| 1995 pit |  11 |    29    110    3.8    0 |    24    127   5.3    1 |
+----------+-----+--------------------------+-------------------------+
|  TOTAL   | 149 |  1245   5006    4.0   18 |   546   4656   8.5   19 |
+----------+-----+--------------------------+-------------------------+

Seattle fans loved Williams. He was our special weapon and no one else had one. Perhaps some of the softest hands out of the backfield in the history of the NFL. He caught everything remotely close. In interviews he was humble and soft spoken very similarly to Seattle Mariner DH Edgar Martinez. Produce on the field and finish it off with an "Aw, shucks fellas". My favorite Williams play was from a game in 1986. It was week seven at home against the eventual Super Bowl champion New York Giants. Late in the game with a one point lead Williams got together on the sidelines with QB Dave Krieg and head coach Chuck Knox. He described a problem with the Giant defense that lead to a vulnerability. If they ran a screen in just such a way he would easily get free. It led to a huge gain (fifty yards? I can't remember the exact yardage) setting up a short Warner touchdown sealing the win. That was the last game the 1986 Giants lost before posting twelve consecutive wins including a Super Bowl victory over Denver.

I was explaining Williams' uniqueness to my wife probing for another player similar to Williams in the past twenty years. Her only guess was Mike Alstott, but I wonder if he really counts. Was Alstott a fullback, or just an oversized tailback? I don't recall seeing him in games as a lead blocker on first and second down. The modern day fullbacks like Seattle's Mack Strong and San Diego's Lorenzo Neal rarely get touches. I would love to get some feedback on this concept. I ask because I don't know. Was the Warner/Williams combo really the last two back tandem that was on the field together every down sharing duties? Kiick and Morris? Bleier and Harris? I expect to hear about Bush and McAllister in New Orleans, but again, they're both tailbacks splitting carries. Neither is a real fullback, right?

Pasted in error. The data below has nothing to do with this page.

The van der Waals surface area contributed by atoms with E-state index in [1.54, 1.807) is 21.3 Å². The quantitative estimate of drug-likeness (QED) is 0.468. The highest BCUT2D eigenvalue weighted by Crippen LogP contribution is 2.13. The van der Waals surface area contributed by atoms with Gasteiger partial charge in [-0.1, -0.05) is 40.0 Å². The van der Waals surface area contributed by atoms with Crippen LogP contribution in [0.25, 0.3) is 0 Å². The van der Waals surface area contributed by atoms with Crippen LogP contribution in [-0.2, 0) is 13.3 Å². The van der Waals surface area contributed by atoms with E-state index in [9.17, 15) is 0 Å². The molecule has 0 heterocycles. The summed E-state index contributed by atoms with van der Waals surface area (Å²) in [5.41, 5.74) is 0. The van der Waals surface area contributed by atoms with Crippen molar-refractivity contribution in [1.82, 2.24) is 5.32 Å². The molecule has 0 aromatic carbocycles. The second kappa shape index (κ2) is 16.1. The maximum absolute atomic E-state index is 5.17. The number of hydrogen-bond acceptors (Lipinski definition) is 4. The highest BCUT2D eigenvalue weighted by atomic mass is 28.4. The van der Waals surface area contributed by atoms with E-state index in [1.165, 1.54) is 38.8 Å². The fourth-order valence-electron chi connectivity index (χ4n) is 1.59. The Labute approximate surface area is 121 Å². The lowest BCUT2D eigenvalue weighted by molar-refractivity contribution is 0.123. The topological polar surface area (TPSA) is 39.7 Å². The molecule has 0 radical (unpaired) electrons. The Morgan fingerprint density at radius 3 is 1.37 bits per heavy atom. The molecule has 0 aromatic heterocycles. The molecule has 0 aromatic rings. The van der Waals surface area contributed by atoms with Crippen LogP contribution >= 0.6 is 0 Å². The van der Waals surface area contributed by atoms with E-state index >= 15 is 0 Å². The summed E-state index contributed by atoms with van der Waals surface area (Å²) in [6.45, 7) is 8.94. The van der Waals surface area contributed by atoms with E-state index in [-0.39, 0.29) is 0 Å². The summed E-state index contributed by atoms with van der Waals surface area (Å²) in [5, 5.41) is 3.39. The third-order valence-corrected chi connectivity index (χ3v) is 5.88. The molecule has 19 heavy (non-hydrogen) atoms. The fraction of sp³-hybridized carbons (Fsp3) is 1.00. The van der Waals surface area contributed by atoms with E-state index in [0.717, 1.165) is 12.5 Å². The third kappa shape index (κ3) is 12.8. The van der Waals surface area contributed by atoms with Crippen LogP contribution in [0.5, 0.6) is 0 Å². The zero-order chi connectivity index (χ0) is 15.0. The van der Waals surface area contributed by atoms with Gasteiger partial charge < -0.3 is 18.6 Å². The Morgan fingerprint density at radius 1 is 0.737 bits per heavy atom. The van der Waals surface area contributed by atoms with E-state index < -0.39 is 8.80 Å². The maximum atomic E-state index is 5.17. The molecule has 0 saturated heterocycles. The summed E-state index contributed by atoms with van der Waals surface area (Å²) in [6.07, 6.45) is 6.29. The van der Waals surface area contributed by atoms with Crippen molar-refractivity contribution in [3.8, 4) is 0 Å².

For what it's worth, here are a few names to start the discussion:

  • Williams' college teammate Neal Anderson was a similar player, and just as good. He eventually transitioned to a more traditional tailback role, but he shared the backfield early in his career with Walter Payton.
  • After the aforementioned transition, Brad Muster shared the backfield with Neal Anderson. Muster wasn't a bad player, but he was no Williams.
  • It seems likely that the Williams role is what the Browns had in mind for Tommy Vardell when they drafted him in 1992. That obviously didn't work out.
  • This is pure speculation on my part, but it's conceivable that William Floyd might have become a Williams-like player had he not gotten hurt early in his career.

This entry was posted on Tuesday, July 24th, 2007 at 4:40 am and is filed under General, History. You can follow any responses to this entry through the RSS 2.0 feed. Both comments and pings are currently closed.